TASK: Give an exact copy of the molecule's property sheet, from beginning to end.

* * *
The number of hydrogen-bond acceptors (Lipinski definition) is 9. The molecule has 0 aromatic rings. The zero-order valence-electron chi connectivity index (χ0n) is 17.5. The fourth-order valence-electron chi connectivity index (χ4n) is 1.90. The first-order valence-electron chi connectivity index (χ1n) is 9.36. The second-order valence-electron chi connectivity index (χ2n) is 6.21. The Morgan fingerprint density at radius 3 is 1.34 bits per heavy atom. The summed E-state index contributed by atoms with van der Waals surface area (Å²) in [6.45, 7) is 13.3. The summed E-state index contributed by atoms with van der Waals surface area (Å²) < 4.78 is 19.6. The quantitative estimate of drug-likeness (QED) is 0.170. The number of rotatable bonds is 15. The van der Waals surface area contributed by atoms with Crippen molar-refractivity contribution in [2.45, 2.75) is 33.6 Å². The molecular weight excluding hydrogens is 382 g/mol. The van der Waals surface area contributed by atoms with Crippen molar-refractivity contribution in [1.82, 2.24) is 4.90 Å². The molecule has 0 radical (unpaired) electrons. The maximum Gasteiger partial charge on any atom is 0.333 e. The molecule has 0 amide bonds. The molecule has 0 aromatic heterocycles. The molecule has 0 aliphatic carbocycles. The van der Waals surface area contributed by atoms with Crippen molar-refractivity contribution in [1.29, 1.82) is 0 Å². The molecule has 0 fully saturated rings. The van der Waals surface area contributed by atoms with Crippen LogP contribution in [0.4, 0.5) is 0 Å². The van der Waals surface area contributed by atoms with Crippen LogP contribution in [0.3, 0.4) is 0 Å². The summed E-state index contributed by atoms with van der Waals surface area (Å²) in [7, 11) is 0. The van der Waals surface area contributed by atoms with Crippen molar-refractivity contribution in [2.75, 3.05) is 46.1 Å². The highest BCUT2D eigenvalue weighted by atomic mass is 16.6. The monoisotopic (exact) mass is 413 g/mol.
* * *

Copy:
The number of hydrogen-bond acceptors (Lipinski definition) is 9. The molecule has 0 aromatic rings. The zero-order valence-electron chi connectivity index (χ0n) is 17.5. The fourth-order valence-electron chi connectivity index (χ4n) is 1.90. The first-order valence-electron chi connectivity index (χ1n) is 9.36. The second-order valence-electron chi connectivity index (χ2n) is 6.21. The Morgan fingerprint density at radius 3 is 1.34 bits per heavy atom. The summed E-state index contributed by atoms with van der Waals surface area (Å²) in [6.45, 7) is 13.3. The summed E-state index contributed by atoms with van der Waals surface area (Å²) < 4.78 is 19.6. The quantitative estimate of drug-likeness (QED) is 0.170. The number of rotatable bonds is 15. The van der Waals surface area contributed by atoms with Crippen molar-refractivity contribution in [2.45, 2.75) is 33.6 Å². The molecular weight excluding hydrogens is 382 g/mol. The van der Waals surface area contributed by atoms with Crippen molar-refractivity contribution in [1.82, 2.24) is 4.90 Å². The molecule has 0 radical (unpaired) electrons. The maximum Gasteiger partial charge on any atom is 0.333 e. The molecule has 0 amide bonds. The molecule has 0 aromatic heterocycles. The molecule has 0 aliphatic carbocycles. The van der Waals surface area contributed by atoms with Crippen molar-refractivity contribution in [1.29, 1.82) is 0 Å². The molecule has 0 fully saturated rings. The van der Waals surface area contributed by atoms with Crippen LogP contribution in [0.4, 0.5) is 0 Å². The van der Waals surface area contributed by atoms with Crippen LogP contribution in [0.3, 0.4) is 0 Å². The summed E-state index contributed by atoms with van der Waals surface area (Å²) in [7, 11) is 0. The van der Waals surface area contributed by atoms with Crippen molar-refractivity contribution in [2.75, 3.05) is 46.1 Å². The highest BCUT2D eigenvalue weighted by atomic mass is 16.6. The monoisotopic (exact) mass is 413 g/mol.